Stocks: Thursday's review
Japanese stocks rose for a second day as some companies reported improved earnings and on optimism signs of a strengthening recovery in the U.S. will boost exporters.
Toyota Motor Corp., the world’s No. 1 carmaker, gained 0.6 percent after a U.S. report showed companies added more workers this month. Advantest Corp., the world’s biggest maker of machines used to test memory chips, climbed 3.8 percent. Dainippon Sumitomo Pharma Co., a drugmaker, jumped 6.2 percent after boosting its profit outlook.
European stocks fell as inflation unexpectedly accelerated to the fastest pace in more than two years in March and investors speculated that the region will struggle to contain its sovereign-debt crisis.
Inflation in the 17-nation euro area quickened to 2.6 percent in March from 2.4 percent in February, the European Union’s statistics office in Luxembourg said today in an initial estimate. That’s the fastest pace since October 2008 and exceeds the ECB’s 2 percent limit for a fourth month.
Banks extended losses in the final minutes of trading as Irish regulators instructed the country’s four largest lenders to raise 24 billion euros ($34 billion) in capital following a series of stress tests. Hennes & Mauritz AB (HMB) slumped 3.2 percent after saying first-quarter profit fell.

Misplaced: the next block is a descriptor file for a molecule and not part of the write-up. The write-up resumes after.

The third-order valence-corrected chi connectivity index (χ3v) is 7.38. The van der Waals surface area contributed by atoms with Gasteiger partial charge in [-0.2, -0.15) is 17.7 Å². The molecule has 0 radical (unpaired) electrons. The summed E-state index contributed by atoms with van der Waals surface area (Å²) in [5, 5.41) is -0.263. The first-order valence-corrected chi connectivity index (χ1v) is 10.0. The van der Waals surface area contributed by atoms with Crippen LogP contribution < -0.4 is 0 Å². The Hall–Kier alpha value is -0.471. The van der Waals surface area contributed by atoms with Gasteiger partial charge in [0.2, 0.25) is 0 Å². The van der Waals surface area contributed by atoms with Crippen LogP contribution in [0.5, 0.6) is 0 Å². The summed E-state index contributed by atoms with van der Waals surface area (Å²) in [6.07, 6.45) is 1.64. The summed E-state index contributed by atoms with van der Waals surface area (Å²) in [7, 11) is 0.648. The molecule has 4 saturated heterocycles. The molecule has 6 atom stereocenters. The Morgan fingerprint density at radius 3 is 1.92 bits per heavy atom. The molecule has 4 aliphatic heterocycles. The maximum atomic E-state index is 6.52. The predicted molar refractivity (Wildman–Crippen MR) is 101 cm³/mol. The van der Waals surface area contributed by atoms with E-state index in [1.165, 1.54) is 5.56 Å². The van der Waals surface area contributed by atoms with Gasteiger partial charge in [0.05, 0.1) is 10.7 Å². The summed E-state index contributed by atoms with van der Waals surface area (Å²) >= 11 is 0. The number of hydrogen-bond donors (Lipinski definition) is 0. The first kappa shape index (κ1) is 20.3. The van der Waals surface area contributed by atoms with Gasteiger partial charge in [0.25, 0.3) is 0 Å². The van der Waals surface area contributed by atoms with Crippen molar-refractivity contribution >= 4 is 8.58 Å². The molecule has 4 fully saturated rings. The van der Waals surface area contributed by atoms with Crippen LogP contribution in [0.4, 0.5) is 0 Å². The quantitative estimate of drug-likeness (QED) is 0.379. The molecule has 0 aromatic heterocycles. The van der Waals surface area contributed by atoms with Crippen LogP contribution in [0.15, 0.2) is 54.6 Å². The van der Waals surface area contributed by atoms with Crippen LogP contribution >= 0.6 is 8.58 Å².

Moody’s Investors Service said it can’t rule out further credit downgrades for euro-area nations because the EU’s March 25 agreement on a permanent bailout fund, the European Stability Mechanism, failed to go far enough.
U.S. stocks swung between gains and losses at the end of the biggest first-quarter rally in 13 years as higher oil and metal prices drove commodity producers up, while consumer companies and banks slumped.
Rowan Cos. added 4.1 percent after Moody’s Investors Service upgraded the driller’s outlook. Berkshire Hathaway Inc. (BRK/A) lost 2.1 percent as David Sokol, once a candidate to succeed Warren Buffett as the head of the investment firm, resigned after helping to negotiate the acquisition of a company whose shares he had purchased. Carmax Inc. (KMX) slumped 7.1 percent after the largest U.S. seller of used cars said gross margin dropped.
The S&P 500 advanced 5.6 percent in this quarter through yesterday and is poised for its biggest gain in the January- March period since 1998. An earthquake and tsunami in Japan and concern that revolts in the Middle East and northern Africa will curb global growth dragged the S&P 500 as much as 6.4 percent lower from its high for the year on Feb. 18 through March 16. The gauge has recovered most of that loss, trimming its drop from its 2011 high through yesterday to 1.1 percent.
The S&P 500 usually climbs further following first-quarter gains similar to this year’s, according to Birinyi Associates Inc. The index rises about 7.1 percent in the final three quarters of years following January-March gains of 5 percent to 7 percent, Birinyi data dating back to 1928 show.
The benchmark gauge of U.S. stocks is trading for about 13.7 times its companies’ estimated operating earnings, compared with an average multiple of 18.1 times reported profits over the last decade, data compiled by Bloomberg show.